Review of Robert Evert’s Book ‘Riddle in Stone’:
The first book of Robert Evert’s ‘Riddle in Stone’ series is one of the best books in the fantasy genre that I have ever read. The plot of the story is fantastic & one cannot find one dull moment in the whole book, it is quite a page turner (scroller). Once you start reading the book you tend to get caught up in the life of Edmund the protagonist of the story seeing through his eyes a continent which is similar to the Middle Ages of our fables.
The characters are lively & full of zest, always ready to face danger for the sake of what is right. The story of Edmund a middle-aged man who has spent his whole youth memorizing the books that is contained in his library in his little village called Rood is captivating. Edmund’s leaving his little village to seek out an adventure for himself speaks to the soul of a reader who also longs to do something spectacular for the world to remember. The story is about Edmund’s ‘never give up’ spirit as well as the fact that when one loves someone to excess…one can do anything for that certain someone, just the way Edmund risked his life for his love Molly.
As stated earlier, the characters are full of life & adapt to their situations & their roles perfectly. Whether it is the optimistic Pond or the vile Undead King (Kar Nazar), the mysterious Edith or the ever faithful dog Thorax, the sage Thorn the Elf or the gruff Turd…everyone has a beautiful role to play to make the story ‘Riddle in Stone’ reach to the heights of excellence in fantasy literature.
This book also is a complete treat for book lovers as it is based on ancient fables made up by the author which is scattered through many different books, scrolls, journals etc., mentioned in the main story in a ‘matter of fact’ way, that it seems that we have known these fables from time immemorial. The reader of this book will also take to the protagonist of this book easily as he seems a sort of person we all really are when it comes to making difficult choices & about walking in the danger zone for the right cause.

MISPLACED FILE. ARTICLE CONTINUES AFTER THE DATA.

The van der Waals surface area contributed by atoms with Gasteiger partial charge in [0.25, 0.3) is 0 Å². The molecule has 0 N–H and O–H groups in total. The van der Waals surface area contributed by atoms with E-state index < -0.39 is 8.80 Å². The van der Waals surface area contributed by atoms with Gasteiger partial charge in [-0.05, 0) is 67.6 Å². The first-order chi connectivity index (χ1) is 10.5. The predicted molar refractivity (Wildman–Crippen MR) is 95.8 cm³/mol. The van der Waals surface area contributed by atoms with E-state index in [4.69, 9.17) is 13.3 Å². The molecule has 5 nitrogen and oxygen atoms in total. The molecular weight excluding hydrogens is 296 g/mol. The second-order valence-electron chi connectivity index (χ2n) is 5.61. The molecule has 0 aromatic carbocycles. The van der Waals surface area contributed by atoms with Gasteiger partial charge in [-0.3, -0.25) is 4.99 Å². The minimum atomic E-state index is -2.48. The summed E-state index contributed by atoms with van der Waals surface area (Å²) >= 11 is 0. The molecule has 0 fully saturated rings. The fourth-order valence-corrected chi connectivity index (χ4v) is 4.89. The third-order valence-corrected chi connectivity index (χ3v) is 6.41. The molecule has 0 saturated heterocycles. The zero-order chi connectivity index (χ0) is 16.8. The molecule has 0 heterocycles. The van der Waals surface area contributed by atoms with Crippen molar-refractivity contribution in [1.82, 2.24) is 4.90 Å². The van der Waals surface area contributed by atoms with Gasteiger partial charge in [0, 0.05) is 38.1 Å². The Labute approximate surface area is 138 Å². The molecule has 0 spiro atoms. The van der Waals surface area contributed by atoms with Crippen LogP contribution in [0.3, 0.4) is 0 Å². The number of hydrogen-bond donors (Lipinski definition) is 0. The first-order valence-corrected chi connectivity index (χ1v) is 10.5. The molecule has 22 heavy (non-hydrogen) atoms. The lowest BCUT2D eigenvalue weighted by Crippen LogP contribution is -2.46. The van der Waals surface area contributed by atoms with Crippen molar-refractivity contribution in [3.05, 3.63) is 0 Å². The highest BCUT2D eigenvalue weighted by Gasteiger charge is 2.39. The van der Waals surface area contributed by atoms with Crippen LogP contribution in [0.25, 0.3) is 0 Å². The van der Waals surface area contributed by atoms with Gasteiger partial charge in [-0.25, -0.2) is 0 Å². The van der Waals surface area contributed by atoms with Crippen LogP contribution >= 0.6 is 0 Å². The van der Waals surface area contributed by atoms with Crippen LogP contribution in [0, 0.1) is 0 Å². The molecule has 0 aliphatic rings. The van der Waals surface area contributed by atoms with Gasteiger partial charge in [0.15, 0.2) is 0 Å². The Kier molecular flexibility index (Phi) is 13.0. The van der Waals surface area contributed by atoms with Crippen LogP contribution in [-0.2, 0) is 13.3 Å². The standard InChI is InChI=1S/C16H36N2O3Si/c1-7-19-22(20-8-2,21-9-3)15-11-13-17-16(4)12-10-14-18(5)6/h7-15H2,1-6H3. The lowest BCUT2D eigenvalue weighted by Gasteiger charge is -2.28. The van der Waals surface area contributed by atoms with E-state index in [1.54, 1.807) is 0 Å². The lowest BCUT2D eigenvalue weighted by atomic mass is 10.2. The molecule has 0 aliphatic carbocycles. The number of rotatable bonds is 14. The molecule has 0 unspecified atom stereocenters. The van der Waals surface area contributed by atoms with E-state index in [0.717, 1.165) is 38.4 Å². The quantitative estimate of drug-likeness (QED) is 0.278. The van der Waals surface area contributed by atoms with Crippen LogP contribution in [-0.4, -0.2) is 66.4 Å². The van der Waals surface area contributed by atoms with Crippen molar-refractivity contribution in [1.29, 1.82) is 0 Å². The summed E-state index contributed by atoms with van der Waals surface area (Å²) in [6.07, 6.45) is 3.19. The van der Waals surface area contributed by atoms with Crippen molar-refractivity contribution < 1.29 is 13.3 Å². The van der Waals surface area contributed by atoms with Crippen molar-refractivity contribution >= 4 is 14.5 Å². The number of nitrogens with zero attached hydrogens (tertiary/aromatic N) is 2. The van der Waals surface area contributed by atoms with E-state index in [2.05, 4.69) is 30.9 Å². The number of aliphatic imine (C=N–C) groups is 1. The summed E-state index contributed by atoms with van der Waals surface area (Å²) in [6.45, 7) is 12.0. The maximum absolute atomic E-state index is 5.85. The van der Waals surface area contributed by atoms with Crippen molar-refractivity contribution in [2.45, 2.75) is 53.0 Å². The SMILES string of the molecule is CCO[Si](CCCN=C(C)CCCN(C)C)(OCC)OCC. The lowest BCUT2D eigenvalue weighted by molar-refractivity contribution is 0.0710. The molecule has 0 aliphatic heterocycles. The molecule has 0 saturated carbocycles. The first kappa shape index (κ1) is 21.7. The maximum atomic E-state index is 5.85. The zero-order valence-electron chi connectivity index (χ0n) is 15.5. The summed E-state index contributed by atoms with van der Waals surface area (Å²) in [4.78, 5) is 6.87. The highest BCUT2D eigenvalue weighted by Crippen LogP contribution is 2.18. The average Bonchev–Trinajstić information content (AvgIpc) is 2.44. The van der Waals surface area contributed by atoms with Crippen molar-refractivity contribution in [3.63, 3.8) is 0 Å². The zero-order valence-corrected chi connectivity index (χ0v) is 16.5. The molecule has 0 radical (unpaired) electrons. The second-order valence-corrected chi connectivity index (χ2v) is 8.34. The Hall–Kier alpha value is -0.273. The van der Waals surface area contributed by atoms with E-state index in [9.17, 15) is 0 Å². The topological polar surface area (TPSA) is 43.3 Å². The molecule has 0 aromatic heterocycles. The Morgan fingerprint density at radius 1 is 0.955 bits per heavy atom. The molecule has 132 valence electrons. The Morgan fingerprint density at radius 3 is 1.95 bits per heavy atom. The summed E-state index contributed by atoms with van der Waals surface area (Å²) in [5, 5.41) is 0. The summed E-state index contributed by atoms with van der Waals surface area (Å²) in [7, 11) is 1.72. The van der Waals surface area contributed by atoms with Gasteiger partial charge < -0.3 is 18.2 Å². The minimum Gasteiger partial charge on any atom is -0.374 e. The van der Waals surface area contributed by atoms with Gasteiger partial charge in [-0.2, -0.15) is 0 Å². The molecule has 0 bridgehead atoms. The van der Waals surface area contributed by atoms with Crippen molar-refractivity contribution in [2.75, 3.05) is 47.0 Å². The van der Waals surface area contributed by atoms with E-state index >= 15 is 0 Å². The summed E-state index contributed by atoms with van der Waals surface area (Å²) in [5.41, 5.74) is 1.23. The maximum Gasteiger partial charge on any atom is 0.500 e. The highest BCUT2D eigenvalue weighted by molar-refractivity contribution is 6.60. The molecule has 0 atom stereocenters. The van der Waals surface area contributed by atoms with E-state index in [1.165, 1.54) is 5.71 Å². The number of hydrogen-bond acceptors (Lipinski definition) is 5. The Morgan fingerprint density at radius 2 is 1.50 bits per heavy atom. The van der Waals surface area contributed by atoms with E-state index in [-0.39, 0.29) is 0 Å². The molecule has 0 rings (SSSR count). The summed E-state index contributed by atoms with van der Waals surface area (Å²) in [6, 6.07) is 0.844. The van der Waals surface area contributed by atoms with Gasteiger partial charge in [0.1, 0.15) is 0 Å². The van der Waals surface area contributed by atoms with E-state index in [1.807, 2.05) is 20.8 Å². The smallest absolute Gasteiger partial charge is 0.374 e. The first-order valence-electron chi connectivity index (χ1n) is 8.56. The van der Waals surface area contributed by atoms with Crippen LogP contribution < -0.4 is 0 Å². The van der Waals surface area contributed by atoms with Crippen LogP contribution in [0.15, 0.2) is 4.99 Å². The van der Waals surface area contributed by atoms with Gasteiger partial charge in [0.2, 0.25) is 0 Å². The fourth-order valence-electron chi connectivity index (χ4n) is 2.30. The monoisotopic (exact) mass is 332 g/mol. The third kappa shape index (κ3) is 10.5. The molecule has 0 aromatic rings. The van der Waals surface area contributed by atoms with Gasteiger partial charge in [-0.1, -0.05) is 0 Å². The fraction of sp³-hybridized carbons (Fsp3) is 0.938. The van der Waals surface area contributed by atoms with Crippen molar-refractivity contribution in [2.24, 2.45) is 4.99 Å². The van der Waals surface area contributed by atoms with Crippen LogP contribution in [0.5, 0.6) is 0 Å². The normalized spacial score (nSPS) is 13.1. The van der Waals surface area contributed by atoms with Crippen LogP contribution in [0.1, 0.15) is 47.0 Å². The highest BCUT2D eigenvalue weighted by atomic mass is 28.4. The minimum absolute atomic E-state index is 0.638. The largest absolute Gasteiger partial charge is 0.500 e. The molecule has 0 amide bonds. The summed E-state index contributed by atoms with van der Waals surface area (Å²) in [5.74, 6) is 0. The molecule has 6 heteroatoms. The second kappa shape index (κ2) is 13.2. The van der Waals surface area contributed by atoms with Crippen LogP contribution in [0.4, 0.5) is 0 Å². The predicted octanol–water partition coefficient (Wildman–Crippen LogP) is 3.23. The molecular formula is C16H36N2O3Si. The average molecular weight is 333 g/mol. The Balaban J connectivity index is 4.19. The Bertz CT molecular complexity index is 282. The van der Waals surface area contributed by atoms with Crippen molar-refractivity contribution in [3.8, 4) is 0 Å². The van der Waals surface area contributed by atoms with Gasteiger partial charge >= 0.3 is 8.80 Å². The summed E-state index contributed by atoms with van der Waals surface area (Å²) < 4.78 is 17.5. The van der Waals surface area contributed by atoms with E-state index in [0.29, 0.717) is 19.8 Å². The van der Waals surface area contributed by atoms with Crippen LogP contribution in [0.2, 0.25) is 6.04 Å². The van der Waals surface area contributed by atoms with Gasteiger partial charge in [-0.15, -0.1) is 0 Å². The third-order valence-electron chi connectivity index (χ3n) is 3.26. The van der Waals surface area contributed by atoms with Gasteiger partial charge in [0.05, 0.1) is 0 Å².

The chapters move on smoothly throughout the book each one more interesting than the previous one. The author, Robert Evert, has shown remarkable talent where it comes to leaving a spell of suspense in his chapters especially at the end of each chapter so much so that the reader cannot help but want to continue to read the book. I also must commend the author of using a unique style of writing where he pens down the conflicting thoughts in Edmund, the protagonist’s mind which is at times hilarious & at other times deadly serious.
Robert Evert has brought out many morals & a sense of survival ethics via this book. This is seen especially when Edmund is trapped in the mines of the Hiisi (goblins). The author has also brought out the evil side of human nature in the form of the Hiisi which at times shocks us yet which still makes us want to read more as we sympathize with the virtuous characters in the story. We especially feel pity for the protagonist when he loses his left eye & we tend to catch the sob in our throat when we read about of the faithful dog Thorax…these emotions are stirred within us very effectively by the author with his excellent narration skill & his dramatic story line.
The title of the story is apt to the main theme of the story which centres on a code carved on a stone in the tower of the Undead King Kar Nazar. Through the author’s perfect descriptive skills, the reader is transported to the depths of despair as well as to the joy of freedom with the main characters in the story. The 3D image of our imagination is fuelled by the author to such an extent that we are whisked off our feet into the land of the author’s imagination.
There are many themes in this story which can be critically analysed but I am listing down a few here in this review:
- Human Dignity
Lastly, I would like to state that this book was a great read for me & can be read by not only adults but also young adults. I can’t wait to read the rest of the author’s series.
Copyright 2014 Fiza Pathan
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